AB - The field of vaccinology is increasingly moving toward the generation, analysis, and modeling of extremely large and complex high-dimensional datasets. We have used data such as these in the development and advancement of the field of vaccinomics to enable prediction of vaccine responses and to develop new vaccine candidates. However, the application of systems biology to what has been termed "big data," or "high-dimensional data," is not without significant challenges-chief among them a paucity of gold standard analysis and modeling paradigms with which to interpret the data. In this article, we relate some of the lessons we have learned over the last decade of working with high-dimensional, high-throughput data as applied to the field of vaccinomics. The value of such efforts, however, is ultimately to better understand the immune mechanisms by which protective and non-protective responses to vaccines are generated, and to use this information to support a personalized vaccinology approach in creating better, and safer, vaccines for the public health.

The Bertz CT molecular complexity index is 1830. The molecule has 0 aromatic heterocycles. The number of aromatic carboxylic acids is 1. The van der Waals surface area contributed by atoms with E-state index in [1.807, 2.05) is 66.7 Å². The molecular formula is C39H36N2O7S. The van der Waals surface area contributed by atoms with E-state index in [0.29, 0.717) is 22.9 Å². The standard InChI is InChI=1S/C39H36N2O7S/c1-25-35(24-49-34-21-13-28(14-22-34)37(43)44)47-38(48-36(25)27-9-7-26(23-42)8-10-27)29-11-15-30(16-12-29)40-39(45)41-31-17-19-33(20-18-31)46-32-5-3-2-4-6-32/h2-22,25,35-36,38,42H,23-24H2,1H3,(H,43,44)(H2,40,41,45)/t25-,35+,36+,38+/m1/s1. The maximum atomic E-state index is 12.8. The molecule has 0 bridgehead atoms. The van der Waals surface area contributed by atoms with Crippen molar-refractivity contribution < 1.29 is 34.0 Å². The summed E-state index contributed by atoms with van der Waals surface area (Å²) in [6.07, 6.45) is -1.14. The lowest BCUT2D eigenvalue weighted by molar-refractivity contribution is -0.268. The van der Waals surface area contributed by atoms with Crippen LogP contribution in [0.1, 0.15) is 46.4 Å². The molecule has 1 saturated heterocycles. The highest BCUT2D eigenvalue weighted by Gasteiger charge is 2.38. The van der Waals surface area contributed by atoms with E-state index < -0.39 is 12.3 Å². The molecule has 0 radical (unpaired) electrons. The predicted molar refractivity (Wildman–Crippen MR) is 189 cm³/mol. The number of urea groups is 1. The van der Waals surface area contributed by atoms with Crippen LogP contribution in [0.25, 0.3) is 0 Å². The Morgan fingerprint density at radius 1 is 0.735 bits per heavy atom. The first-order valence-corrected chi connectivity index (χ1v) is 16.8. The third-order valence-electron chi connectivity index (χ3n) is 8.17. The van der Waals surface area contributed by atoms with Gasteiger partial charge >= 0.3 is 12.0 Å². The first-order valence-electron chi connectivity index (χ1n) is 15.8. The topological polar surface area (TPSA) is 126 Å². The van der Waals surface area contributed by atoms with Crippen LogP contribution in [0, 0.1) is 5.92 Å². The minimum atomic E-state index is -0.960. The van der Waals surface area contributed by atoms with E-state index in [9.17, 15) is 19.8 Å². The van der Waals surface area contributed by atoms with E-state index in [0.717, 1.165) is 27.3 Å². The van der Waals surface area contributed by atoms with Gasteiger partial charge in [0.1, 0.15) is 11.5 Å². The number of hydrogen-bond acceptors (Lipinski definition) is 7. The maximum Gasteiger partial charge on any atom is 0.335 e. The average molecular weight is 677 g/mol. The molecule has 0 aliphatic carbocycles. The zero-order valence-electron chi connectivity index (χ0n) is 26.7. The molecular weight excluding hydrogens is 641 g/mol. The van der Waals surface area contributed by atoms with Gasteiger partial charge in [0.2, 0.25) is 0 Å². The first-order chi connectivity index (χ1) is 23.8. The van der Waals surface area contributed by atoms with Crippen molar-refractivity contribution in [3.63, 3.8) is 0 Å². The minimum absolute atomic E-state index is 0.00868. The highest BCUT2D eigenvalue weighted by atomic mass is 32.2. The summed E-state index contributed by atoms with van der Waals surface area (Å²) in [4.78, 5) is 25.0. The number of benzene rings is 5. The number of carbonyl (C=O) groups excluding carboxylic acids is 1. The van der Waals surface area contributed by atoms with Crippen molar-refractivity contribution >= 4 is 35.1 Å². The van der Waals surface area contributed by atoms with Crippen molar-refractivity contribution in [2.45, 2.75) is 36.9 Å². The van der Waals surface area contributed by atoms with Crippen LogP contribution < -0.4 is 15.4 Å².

KW - Data interpretation, statistical

KW - Immunogenetics

KW - Systems biology

KW - Vaccination

KW - Vaccines

UR - http://www.scopus.com/inward/record.url?scp=84929493746&partnerID=8YFLogxK

UR - http://www.scopus.com/inward/citedby.url?scp=84929493746&partnerID=8YFLogxK

U2 - 10.1016/j.vaccine.2015.04.088

DO - 10.1016/j.vaccine.2015.04.088

M3 - Article

JO - Vaccine

JF - Vaccine

SN - 0264-410X

ER -